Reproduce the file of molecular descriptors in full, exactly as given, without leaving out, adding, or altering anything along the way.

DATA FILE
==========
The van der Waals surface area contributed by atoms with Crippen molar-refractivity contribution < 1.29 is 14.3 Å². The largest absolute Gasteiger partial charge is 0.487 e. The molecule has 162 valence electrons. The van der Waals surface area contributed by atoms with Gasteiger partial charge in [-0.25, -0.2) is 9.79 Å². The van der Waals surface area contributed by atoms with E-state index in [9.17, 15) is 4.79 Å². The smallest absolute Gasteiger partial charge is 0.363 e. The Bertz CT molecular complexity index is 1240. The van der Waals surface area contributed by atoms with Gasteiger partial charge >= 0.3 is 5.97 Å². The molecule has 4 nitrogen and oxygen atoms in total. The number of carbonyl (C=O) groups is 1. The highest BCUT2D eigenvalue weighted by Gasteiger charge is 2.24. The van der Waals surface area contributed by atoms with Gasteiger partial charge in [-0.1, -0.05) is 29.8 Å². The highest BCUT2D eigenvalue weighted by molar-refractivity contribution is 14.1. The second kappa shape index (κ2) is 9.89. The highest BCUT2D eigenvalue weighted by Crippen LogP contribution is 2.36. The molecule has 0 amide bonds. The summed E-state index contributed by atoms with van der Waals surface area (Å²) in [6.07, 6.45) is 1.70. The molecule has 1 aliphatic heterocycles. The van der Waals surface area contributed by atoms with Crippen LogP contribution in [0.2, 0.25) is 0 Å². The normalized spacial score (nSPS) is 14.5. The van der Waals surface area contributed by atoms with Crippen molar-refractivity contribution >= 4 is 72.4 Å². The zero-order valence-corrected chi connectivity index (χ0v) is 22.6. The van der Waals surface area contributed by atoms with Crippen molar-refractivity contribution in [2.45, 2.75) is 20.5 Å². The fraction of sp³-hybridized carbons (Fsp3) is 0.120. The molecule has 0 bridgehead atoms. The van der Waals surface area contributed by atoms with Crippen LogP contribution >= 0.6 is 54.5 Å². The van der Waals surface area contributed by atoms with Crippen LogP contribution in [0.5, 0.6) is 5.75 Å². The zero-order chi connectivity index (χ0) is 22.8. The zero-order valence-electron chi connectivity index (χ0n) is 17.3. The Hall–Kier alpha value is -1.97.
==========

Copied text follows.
The van der Waals surface area contributed by atoms with Crippen molar-refractivity contribution < 1.29 is 14.3 Å². The largest absolute Gasteiger partial charge is 0.487 e. The molecule has 162 valence electrons. The van der Waals surface area contributed by atoms with Gasteiger partial charge in [-0.25, -0.2) is 9.79 Å². The van der Waals surface area contributed by atoms with E-state index in [9.17, 15) is 4.79 Å². The smallest absolute Gasteiger partial charge is 0.363 e. The Bertz CT molecular complexity index is 1240. The van der Waals surface area contributed by atoms with Gasteiger partial charge >= 0.3 is 5.97 Å². The molecule has 4 nitrogen and oxygen atoms in total. The number of carbonyl (C=O) groups is 1. The highest BCUT2D eigenvalue weighted by Gasteiger charge is 2.24. The van der Waals surface area contributed by atoms with Gasteiger partial charge in [-0.1, -0.05) is 29.8 Å². The highest BCUT2D eigenvalue weighted by molar-refractivity contribution is 14.1. The second kappa shape index (κ2) is 9.89. The highest BCUT2D eigenvalue weighted by Crippen LogP contribution is 2.36. The molecule has 0 amide bonds. The summed E-state index contributed by atoms with van der Waals surface area (Å²) in [6.07, 6.45) is 1.70. The molecule has 1 aliphatic heterocycles. The van der Waals surface area contributed by atoms with Crippen LogP contribution in [0.2, 0.25) is 0 Å². The normalized spacial score (nSPS) is 14.5. The van der Waals surface area contributed by atoms with Crippen molar-refractivity contribution >= 4 is 72.4 Å². The zero-order valence-corrected chi connectivity index (χ0v) is 22.6. The van der Waals surface area contributed by atoms with Crippen molar-refractivity contribution in [2.45, 2.75) is 20.5 Å². The fraction of sp³-hybridized carbons (Fsp3) is 0.120. The molecule has 0 bridgehead atoms. The van der Waals surface area contributed by atoms with Crippen LogP contribution >= 0.6 is 54.5 Å². The van der Waals surface area contributed by atoms with Crippen LogP contribution in [0.5, 0.6) is 5.75 Å². The zero-order chi connectivity index (χ0) is 22.8. The zero-order valence-electron chi connectivity index (χ0n) is 17.3. The Hall–Kier alpha value is -1.97.